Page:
MORE lenders could move to tighten their mortgage criteria over the coming weeks after Lloyds Banking Group imposed new restrictions on applicants, experts in Scotland predict.
The state-backed bank has announced that it will lend no more than four times salary to anyone applying for a loan of £500,000 or above.
It said the measure was aimed at mitigating “specific inflationary pressures in the London housing market”, echoing Bank of England concerns that some borrowers could over-extend themselves as the market heats up.
The new Lloyds cap affects borrowers all over the UK applying for loans through its mortgage brands, including Bank of Scotland, Halifax and Scottish Widows Bank. It means borrowers applying for a £500,000 mortgage will need a single or joint salary of £125,000.
The move came just weeks after new rules took effect as part of the mortgage market review (MMR) requiring lenders to assess borrowers on affordability.
It comes as a surprise at a time when lenders are focusing more on affordability than on multiple of salary, according to Lorraine O’Shea, director at Honour Financial Planning in Edinburgh.
“It makes a mockery of the MMR,” she said. “If a loan is being properly underwritten by a lender, with all the affordability checks and interest rate stress tests, then surely the resultant loan amount should stack up even if it is more than four times income?”
While relatively few Scottish borrowers will be affected, those that are looking for loans in excess of £500,000 face a sizeable drop in the amount they can borrow, said O’Shea.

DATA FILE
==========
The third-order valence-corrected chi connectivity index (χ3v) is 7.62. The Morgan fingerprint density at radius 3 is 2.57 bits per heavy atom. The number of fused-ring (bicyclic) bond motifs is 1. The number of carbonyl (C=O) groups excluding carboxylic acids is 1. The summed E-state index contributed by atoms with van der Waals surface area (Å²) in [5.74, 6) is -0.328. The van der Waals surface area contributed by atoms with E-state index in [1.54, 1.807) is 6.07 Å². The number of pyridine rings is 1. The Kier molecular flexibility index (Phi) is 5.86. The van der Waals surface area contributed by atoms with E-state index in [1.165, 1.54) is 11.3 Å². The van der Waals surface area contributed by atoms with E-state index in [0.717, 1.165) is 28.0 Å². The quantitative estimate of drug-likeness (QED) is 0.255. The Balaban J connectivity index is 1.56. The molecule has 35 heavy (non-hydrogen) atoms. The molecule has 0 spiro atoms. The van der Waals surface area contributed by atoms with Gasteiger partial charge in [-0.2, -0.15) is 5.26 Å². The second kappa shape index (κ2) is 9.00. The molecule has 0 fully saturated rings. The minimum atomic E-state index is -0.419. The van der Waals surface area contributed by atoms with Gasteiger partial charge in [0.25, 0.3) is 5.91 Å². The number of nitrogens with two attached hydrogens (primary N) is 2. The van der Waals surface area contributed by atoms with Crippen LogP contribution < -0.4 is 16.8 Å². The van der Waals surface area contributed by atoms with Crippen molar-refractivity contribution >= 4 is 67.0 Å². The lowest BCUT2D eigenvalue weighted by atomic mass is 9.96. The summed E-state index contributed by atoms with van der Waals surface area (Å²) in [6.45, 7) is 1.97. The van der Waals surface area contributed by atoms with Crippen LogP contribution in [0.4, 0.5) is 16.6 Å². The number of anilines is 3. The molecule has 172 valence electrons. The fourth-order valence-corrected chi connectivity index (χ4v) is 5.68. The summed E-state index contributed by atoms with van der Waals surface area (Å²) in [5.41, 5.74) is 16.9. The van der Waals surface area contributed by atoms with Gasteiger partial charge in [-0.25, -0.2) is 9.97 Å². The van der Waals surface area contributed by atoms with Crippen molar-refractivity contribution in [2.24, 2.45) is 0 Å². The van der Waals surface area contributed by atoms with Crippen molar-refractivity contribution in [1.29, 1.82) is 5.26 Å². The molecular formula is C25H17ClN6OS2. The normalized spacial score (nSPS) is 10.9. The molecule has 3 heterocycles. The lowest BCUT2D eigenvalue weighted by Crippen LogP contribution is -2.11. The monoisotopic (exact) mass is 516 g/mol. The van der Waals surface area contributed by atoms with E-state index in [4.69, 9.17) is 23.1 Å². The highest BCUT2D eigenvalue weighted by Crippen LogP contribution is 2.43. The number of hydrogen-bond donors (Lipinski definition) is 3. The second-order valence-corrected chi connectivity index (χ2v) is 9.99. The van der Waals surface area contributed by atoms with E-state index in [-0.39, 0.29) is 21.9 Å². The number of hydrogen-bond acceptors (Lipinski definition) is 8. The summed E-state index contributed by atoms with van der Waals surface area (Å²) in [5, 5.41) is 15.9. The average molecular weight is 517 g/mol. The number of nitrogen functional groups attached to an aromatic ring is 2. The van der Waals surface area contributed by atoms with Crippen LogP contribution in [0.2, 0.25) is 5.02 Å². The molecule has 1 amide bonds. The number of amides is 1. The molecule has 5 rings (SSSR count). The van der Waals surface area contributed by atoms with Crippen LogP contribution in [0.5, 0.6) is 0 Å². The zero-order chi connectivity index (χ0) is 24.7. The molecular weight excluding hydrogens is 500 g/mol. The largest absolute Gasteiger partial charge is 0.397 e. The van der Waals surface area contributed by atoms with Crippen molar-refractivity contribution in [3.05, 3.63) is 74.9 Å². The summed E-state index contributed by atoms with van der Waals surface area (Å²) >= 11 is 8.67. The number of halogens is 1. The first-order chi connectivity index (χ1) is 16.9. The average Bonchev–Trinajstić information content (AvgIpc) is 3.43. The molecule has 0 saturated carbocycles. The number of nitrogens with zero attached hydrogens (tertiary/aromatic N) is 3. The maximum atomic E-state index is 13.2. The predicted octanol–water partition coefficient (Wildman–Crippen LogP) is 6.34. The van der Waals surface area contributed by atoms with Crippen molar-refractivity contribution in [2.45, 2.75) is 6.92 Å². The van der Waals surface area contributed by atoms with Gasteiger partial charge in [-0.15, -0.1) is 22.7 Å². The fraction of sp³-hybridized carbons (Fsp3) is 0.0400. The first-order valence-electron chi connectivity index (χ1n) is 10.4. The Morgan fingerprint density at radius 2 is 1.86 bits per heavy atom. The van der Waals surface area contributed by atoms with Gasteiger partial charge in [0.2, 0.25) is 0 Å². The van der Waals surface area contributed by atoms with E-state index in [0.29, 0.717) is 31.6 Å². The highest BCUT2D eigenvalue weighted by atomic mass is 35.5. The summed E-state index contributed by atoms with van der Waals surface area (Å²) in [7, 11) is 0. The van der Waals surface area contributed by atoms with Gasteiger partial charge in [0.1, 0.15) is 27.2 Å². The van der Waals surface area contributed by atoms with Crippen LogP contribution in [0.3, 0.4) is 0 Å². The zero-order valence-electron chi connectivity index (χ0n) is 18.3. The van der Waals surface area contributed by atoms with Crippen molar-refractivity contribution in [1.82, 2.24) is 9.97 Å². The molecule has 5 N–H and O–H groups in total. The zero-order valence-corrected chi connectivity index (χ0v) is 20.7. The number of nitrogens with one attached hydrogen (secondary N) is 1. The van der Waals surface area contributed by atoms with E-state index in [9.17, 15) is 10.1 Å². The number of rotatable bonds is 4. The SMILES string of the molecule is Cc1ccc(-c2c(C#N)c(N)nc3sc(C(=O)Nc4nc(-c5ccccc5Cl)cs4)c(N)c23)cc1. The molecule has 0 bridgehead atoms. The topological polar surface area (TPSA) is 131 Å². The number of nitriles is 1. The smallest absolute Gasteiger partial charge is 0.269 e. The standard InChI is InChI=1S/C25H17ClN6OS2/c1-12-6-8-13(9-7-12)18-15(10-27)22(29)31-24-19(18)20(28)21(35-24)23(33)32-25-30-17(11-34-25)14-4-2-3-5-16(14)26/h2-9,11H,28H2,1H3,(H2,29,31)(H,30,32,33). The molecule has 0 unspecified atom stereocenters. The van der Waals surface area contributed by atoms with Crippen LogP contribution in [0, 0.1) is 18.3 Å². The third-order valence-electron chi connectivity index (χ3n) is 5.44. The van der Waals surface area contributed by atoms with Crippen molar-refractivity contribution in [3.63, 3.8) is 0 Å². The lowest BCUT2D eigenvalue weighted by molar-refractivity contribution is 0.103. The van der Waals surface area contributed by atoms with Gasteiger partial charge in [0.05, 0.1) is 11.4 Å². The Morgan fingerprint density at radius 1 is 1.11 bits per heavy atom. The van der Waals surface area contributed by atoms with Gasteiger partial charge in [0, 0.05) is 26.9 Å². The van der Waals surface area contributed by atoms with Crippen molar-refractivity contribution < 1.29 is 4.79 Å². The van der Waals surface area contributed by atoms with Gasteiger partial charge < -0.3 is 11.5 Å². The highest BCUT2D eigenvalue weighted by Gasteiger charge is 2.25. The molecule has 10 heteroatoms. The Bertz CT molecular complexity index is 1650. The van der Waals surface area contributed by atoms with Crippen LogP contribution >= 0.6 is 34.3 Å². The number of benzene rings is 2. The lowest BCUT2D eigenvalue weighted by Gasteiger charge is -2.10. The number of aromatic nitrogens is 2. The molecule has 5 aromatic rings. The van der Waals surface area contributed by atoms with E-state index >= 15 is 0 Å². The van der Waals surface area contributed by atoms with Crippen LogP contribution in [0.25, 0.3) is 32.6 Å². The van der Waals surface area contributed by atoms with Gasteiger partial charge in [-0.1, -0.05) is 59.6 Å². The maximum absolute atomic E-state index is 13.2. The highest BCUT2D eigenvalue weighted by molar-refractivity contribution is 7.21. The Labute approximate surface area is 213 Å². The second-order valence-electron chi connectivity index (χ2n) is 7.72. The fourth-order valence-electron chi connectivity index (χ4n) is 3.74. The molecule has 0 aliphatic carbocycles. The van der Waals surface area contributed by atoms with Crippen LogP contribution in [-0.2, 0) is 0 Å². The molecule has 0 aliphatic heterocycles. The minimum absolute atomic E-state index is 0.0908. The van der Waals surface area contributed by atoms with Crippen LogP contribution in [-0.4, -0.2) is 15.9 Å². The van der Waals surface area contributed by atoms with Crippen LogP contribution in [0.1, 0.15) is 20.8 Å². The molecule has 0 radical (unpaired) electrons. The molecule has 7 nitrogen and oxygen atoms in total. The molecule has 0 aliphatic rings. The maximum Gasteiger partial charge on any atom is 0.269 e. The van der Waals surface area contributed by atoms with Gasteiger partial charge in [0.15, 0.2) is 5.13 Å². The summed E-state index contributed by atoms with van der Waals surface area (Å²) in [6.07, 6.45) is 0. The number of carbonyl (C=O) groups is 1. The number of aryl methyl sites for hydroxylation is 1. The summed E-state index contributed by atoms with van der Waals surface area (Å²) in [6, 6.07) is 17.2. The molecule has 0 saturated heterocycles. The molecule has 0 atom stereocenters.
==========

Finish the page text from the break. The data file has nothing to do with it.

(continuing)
And she expects similar moves from other banks as concerns grow over house price inflation in parts of the UK.
“It seems that whenever a major player announces a big criteria change, others jump on the bandwagon and follow suit, so I wouldn’t be surprised to see this happen,” said O’Shea.
But Dr John Boyle, director of research and strategy at Rettie & Co, believes that irresponsible lending isn’t currently an issue. He pointed out that while mortgage lending has increased, the number of loans advanced in Scotland last year – 30,000 – was less than half the pre-credit crunch level.
“Lending has come back a little in recent times, but from a very low base and, historically, it remains at low levels, even with the likes of help-to-buy improving access to finance,” said Boyle. “The banks simply must take a more cautious attitude to lending given what happened last time, the need for greater core capital requirements and new regulations like MMR.”
The new Lloyds cap will affect very few borrowers outside Aberdeen and Edinburgh, according to one Fife solicitors and estate agents.
Michael Maloco, of Maloco + Associates in Dunfermline, said: “The median salary in Dunfermline and west Fife is around £22,000. At four times income this means that a first-time buyer could borrow up to £88,000, so with a 5 to 10 per cent deposit over and above this borrowing ability, it does mean that most starter homes are within reach.”
Those higher up the chain and moving on or remortgaging should also be able to borrow with a multiple of four times income, provided they have equity in their home, said Maloco.
He added: “A key test from a wider economic perspective is whether your emergency service workers, nurses and teachers can afford to live in the area where they work and still have a life that allows family treats, a holiday and so on. In west Fife this proposed ceiling would accommodate this.”
But the new affordability rules are causing problems for borrowers, said Maloco.
“We now warn clients that a mortgage offer will typically take six to eight weeks to be issued, which in turn is slowing down the conclusion of contracts and causing anxiety for buyers and sellers who are in limbo whilst contracts remain extant.”